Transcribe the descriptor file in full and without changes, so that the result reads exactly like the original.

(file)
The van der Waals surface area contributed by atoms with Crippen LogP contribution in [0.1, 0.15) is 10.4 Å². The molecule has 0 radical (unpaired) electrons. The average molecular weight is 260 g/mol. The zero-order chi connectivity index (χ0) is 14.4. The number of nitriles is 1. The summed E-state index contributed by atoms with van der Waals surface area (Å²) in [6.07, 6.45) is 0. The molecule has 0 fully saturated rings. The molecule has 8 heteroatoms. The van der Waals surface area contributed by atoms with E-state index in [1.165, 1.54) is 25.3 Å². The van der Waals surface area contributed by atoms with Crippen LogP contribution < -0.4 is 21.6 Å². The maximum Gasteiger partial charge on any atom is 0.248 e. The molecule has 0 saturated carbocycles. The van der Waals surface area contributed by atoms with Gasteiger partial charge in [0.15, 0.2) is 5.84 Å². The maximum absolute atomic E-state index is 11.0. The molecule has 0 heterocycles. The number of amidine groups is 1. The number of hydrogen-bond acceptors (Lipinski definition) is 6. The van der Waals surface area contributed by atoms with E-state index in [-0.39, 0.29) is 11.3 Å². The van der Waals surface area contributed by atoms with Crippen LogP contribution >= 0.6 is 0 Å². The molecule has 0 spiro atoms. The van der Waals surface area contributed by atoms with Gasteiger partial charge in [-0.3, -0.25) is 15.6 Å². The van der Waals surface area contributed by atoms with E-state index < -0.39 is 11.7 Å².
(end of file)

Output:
The van der Waals surface area contributed by atoms with Crippen LogP contribution in [0.1, 0.15) is 10.4 Å². The molecule has 0 radical (unpaired) electrons. The average molecular weight is 260 g/mol. The zero-order chi connectivity index (χ0) is 14.4. The number of nitriles is 1. The summed E-state index contributed by atoms with van der Waals surface area (Å²) in [6.07, 6.45) is 0. The molecule has 0 fully saturated rings. The molecule has 8 heteroatoms. The van der Waals surface area contributed by atoms with E-state index in [1.165, 1.54) is 25.3 Å². The van der Waals surface area contributed by atoms with Crippen LogP contribution < -0.4 is 21.6 Å². The maximum Gasteiger partial charge on any atom is 0.248 e. The molecule has 0 saturated carbocycles. The van der Waals surface area contributed by atoms with Gasteiger partial charge in [0.15, 0.2) is 5.84 Å². The maximum absolute atomic E-state index is 11.0. The molecule has 0 heterocycles. The number of amidine groups is 1. The number of hydrogen-bond acceptors (Lipinski definition) is 6. The van der Waals surface area contributed by atoms with E-state index in [-0.39, 0.29) is 11.3 Å². The van der Waals surface area contributed by atoms with Crippen LogP contribution >= 0.6 is 0 Å². The molecule has 0 spiro atoms. The van der Waals surface area contributed by atoms with Gasteiger partial charge in [-0.3, -0.25) is 15.6 Å². The van der Waals surface area contributed by atoms with E-state index < -0.39 is 11.7 Å².